You can also read this on my blog and see the artwork for the chapters here: http://talesfromamodernbard.blogspot.com/2014/03/the-voices-beneath-chapter-fourteen.html
I woke to find Merlin sitting by my bedside. He was not dozing, nor was he occupying himself with something else to pass the time, but he was staring straight at me, giving me a start in my poor condition.
“What, by all the saints, were you thinking, boy?” Merlin said as soon as he saw my eyes open, and I shrunk back onto the pillows, away from his menacing glance. “I told you not to run. Do you have any idea what might have happened if we had not found you when we did?” I didn’t answer, as I took the question to be rhetorical. “Morgan could have caught you and done something worse to you—oh yes, there is worse than the curse you have. Or you could have been found by someone equally ambitious. You were bloody lucky, boy. If your trail hadn’t been so easy to follow, with your over powerful emotions, I would never have been able to track you down. You almost sent Arthur into a guilty rage.”
“Guilty?” I asked, my voice only a whisper.
Merlin rolled his eyes as if dealing with an idiot. “Of course, Mordred! Do you not recall the row you two had in front of no less than all the knights? I swear, I can’t leave that man to his own devices for two hours without him doing something completely idiotic. He thought you ran away from him!”
“I did,” I said. “I ran away because I didn’t want to hurt him.”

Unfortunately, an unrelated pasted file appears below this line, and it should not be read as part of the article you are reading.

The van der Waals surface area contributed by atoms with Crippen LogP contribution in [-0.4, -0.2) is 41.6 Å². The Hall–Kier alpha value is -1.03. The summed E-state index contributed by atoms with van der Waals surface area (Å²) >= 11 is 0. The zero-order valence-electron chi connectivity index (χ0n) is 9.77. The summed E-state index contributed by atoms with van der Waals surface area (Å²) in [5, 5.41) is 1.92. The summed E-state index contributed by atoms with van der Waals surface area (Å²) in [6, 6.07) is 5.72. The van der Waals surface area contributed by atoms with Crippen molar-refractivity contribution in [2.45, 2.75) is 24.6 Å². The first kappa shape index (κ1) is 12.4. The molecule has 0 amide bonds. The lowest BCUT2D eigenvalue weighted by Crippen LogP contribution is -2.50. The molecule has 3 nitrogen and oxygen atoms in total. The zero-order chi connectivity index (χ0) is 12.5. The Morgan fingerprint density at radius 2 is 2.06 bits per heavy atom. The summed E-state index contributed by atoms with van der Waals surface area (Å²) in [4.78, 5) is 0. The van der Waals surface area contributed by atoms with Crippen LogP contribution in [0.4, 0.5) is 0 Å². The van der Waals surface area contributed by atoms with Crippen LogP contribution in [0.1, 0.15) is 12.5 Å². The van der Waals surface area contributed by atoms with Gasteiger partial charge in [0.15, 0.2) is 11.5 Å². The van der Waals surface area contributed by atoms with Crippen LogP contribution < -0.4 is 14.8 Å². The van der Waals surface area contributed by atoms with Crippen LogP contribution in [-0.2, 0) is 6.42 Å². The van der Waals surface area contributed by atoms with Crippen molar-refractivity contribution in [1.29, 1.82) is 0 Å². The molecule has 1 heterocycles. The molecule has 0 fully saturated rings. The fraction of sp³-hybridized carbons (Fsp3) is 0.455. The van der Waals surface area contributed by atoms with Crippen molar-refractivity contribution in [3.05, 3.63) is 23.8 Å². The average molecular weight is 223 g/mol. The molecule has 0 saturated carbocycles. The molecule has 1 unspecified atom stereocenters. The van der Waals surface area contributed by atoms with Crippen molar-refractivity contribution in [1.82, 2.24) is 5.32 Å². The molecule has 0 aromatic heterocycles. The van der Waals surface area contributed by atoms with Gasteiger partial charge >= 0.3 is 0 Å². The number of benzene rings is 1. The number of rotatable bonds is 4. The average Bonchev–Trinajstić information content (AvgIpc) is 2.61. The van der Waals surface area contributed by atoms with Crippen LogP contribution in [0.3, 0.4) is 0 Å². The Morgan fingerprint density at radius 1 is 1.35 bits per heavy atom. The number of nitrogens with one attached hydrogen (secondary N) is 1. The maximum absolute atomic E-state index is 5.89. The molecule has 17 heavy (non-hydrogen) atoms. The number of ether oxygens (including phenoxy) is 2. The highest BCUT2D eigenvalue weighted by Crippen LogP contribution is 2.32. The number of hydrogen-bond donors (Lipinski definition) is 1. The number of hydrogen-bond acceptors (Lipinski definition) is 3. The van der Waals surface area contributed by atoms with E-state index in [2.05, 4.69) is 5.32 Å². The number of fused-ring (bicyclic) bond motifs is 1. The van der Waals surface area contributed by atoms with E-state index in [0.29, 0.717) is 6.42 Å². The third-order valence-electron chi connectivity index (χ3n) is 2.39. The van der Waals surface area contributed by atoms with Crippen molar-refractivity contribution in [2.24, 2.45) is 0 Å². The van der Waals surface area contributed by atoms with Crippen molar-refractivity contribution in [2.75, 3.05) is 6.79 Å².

“I know that,” Merlin said in a sarcastically slow voice. “But Arthur doesn’t know you’ve had a curse put on you to kill him. That man really cares about you—he thinks you’re his son, for heaven’s sake! What do you think he would have done if something worse had happened to you?”
I immediately felt my heart ache afresh along with the rest of my body. I had not thought of that, not considered it. His words had hurt, yes, especially when I thought back to them, but I had been so blinded by my own fear of almost having killed him again that I had hardly registered their meaning, or the implications behind them at the time. I had run away to protect Arthur, not because he had yelled at me. I knew he hadn’t meant that. And he had found me and brought me back when I was beyond caring about any curse. The realization finally dawned at the pain Arthur had likely been feeling at my disappearance and I immediately felt horrible. Merlin seemed to realize that I finally understood and let out a long sigh, putting his hand on my forehead.
“You’ve been fevered for two days. That arrow took some doing to get out, and if you dare move more than an inch, I will tie you down for all the trouble it took me to close the bloody thing.”
“Where’s Arthur?” I asked.
“He’s asleep. Finally. He wouldn’t leave your side, and he was so distressed that Guinevere finally had me slip something into his drink. I’ll let him know you’re back with us when he wakes.” He reached to a table on one side of the room. I finally realized that I was in his chambers, in some small alcove with a bed, and curtains blocking out most of the rest of the room that I assumed was either his library or the one he worked his spells in. He picked up a cup and reached down to raise my head. “Drink,” he said.
I drank, knowing I couldn’t refuse, nor did I have the strength to. I was thirsty in any case. The concoction tasted pleasant and it didn’t make me feel drowsy so I assumed it was not the same thing Merlin had given Arthur, for which I was glad. I was not ready to sleep again yet.